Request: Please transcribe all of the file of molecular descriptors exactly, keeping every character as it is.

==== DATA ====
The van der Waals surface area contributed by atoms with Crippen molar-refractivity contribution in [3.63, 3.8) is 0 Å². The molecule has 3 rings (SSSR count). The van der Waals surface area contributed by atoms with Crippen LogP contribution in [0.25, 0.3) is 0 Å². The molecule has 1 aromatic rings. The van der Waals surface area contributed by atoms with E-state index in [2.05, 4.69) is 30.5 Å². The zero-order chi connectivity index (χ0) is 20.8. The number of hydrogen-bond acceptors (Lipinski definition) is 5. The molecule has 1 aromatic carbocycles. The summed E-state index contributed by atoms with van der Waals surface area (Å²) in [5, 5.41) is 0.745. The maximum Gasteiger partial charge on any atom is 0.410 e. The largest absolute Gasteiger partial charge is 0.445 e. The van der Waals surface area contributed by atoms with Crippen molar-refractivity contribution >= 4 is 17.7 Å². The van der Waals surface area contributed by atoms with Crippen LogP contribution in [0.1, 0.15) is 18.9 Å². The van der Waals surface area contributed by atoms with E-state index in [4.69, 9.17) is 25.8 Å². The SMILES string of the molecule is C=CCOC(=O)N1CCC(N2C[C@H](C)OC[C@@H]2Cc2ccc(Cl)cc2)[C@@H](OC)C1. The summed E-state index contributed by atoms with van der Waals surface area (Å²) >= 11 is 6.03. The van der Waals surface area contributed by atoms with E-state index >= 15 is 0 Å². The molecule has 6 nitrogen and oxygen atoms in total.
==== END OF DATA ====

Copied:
The van der Waals surface area contributed by atoms with Crippen molar-refractivity contribution in [3.63, 3.8) is 0 Å². The molecule has 3 rings (SSSR count). The van der Waals surface area contributed by atoms with Crippen LogP contribution in [0.25, 0.3) is 0 Å². The molecule has 1 aromatic rings. The van der Waals surface area contributed by atoms with E-state index in [2.05, 4.69) is 30.5 Å². The zero-order chi connectivity index (χ0) is 20.8. The number of hydrogen-bond acceptors (Lipinski definition) is 5. The molecule has 1 aromatic carbocycles. The summed E-state index contributed by atoms with van der Waals surface area (Å²) in [5, 5.41) is 0.745. The maximum Gasteiger partial charge on any atom is 0.410 e. The largest absolute Gasteiger partial charge is 0.445 e. The van der Waals surface area contributed by atoms with Crippen molar-refractivity contribution >= 4 is 17.7 Å². The van der Waals surface area contributed by atoms with Crippen LogP contribution in [0.1, 0.15) is 18.9 Å². The van der Waals surface area contributed by atoms with E-state index in [4.69, 9.17) is 25.8 Å². The SMILES string of the molecule is C=CCOC(=O)N1CCC(N2C[C@H](C)OC[C@@H]2Cc2ccc(Cl)cc2)[C@@H](OC)C1. The summed E-state index contributed by atoms with van der Waals surface area (Å²) >= 11 is 6.03. The van der Waals surface area contributed by atoms with E-state index >= 15 is 0 Å². The molecule has 6 nitrogen and oxygen atoms in total.